The fundamental issue in this case is how much research can be done using patented substances without constituting infringement. Both parties agree that § 271(e)(3) protects Merck"™s research in connection with its FDA Investigatory Drug Application, which was filed in 1998 for one of the drugs identified by Dr. Cheresh"™s research. However, the parties strongly disagree over whether Merck and Cheresh"™s earlier pre-clinical research is also protected by the safe harbor.

In its brief, found here, Merck emphasizes that all it was using the patented compounds for was research and experimentation "“ it had not marketed the resulting drugs for sale, and it will not gain any commercial benefit from the drugs until after Integra"™s patents expire. Merck gives a detailed description of the FDA drug approval process, and notes that much early research is conducted with an eye towards securing FDA approval for further drug tests. The brief simply states that "Dr. Cheresh"™s experiments yielded exactly the sort of information that is of interest to the FDA." Merck also notes that its researchers had met with the FDA long before the application was filed to discuss the types of studies that would be helpful in securing approval of the drug. Additionally, the experiments provided valuable information that was actually used in FDA regulatory filings "“ especially information about safety, efficacy, pharmacology, and pharmacokinetics.

In short, Merck argues that § 271(e)(3) is a broad exemption from patent infringement that covers any use of a patented product "reasonably related to the development and submission of information" to the FDA. Merck criticizes the Federal Circuit for using vague legislative history and "statutory purposes" to limit this seemingly broad language to generic drugs. Applying its proposed rule to the facts, Merck concludes that all of the animal experiments in question were "reasonably related" to information that was being gathered for future submission to the FDA, and thus its use should be protected by the § 271(e)(3) safe harbor.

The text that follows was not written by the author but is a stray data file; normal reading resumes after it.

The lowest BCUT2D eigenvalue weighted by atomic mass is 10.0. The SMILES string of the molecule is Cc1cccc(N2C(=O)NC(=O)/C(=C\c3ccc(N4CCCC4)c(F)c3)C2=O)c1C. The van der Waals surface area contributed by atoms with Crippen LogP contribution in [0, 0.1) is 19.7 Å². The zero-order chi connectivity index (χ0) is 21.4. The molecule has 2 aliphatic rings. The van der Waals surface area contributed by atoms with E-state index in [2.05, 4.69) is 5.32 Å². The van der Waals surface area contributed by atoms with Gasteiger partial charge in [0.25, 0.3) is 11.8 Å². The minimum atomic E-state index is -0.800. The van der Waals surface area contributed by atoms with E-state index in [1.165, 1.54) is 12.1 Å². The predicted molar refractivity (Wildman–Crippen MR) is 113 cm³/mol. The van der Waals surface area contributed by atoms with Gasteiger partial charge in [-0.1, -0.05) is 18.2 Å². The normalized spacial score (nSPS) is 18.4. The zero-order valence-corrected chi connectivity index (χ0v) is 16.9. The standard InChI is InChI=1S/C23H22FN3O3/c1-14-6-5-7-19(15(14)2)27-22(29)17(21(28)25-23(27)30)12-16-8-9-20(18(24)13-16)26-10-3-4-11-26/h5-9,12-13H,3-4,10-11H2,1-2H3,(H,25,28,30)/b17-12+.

As it had at the cert. stage, the United States also filed an amicus brief supporting Merck. The brief argues that data from pre-clinical studies must be submitted to the FDA as part of an Investigational New Drug Application (IND), and therefore any drug development research beyond "basic research" should fall within the safe harbor of § 271(e)(3). Here, the experiments in question by Cheresh and Merck had progressed significantly beyond basic research to include many drug development studies that are highly relevant to FDA submissions.